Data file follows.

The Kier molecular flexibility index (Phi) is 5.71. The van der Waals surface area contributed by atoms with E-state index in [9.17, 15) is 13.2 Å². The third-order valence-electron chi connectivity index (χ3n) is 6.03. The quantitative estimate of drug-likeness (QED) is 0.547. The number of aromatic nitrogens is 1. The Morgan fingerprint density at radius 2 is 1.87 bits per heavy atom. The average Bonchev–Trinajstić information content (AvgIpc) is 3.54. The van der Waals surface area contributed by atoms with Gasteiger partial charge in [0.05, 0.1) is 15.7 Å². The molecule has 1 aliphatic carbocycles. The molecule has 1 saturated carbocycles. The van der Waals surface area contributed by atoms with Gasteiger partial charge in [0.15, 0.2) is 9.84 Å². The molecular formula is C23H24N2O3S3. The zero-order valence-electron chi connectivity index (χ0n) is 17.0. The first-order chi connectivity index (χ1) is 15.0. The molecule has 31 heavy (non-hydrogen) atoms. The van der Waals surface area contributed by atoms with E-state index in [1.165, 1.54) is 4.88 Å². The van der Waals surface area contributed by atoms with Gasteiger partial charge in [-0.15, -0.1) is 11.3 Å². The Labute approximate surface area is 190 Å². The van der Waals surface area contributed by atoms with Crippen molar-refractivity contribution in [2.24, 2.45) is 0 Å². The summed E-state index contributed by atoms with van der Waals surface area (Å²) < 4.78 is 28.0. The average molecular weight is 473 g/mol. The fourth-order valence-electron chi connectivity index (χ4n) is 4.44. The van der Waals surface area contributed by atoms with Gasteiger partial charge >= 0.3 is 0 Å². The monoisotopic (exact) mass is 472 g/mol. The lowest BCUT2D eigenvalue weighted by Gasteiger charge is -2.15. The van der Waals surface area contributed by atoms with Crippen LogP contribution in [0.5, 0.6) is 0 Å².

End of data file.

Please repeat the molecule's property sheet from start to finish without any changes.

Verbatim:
The Kier molecular flexibility index (Phi) is 5.71. The van der Waals surface area contributed by atoms with E-state index in [9.17, 15) is 13.2 Å². The third-order valence-electron chi connectivity index (χ3n) is 6.03. The quantitative estimate of drug-likeness (QED) is 0.547. The number of aromatic nitrogens is 1. The Morgan fingerprint density at radius 2 is 1.87 bits per heavy atom. The average Bonchev–Trinajstić information content (AvgIpc) is 3.54. The van der Waals surface area contributed by atoms with Gasteiger partial charge in [0.05, 0.1) is 15.7 Å². The molecule has 1 aliphatic carbocycles. The molecule has 1 saturated carbocycles. The van der Waals surface area contributed by atoms with Gasteiger partial charge in [0.15, 0.2) is 9.84 Å². The molecular formula is C23H24N2O3S3. The zero-order valence-electron chi connectivity index (χ0n) is 17.0. The first-order chi connectivity index (χ1) is 15.0. The molecule has 31 heavy (non-hydrogen) atoms. The van der Waals surface area contributed by atoms with E-state index in [1.165, 1.54) is 4.88 Å². The van der Waals surface area contributed by atoms with Gasteiger partial charge in [-0.15, -0.1) is 11.3 Å². The Labute approximate surface area is 190 Å². The van der Waals surface area contributed by atoms with Crippen molar-refractivity contribution in [2.24, 2.45) is 0 Å². The summed E-state index contributed by atoms with van der Waals surface area (Å²) < 4.78 is 28.0. The average molecular weight is 473 g/mol. The fourth-order valence-electron chi connectivity index (χ4n) is 4.44. The van der Waals surface area contributed by atoms with Gasteiger partial charge >= 0.3 is 0 Å². The monoisotopic (exact) mass is 472 g/mol. The lowest BCUT2D eigenvalue weighted by Gasteiger charge is -2.15. The van der Waals surface area contributed by atoms with Crippen LogP contribution in [0.5, 0.6) is 0 Å².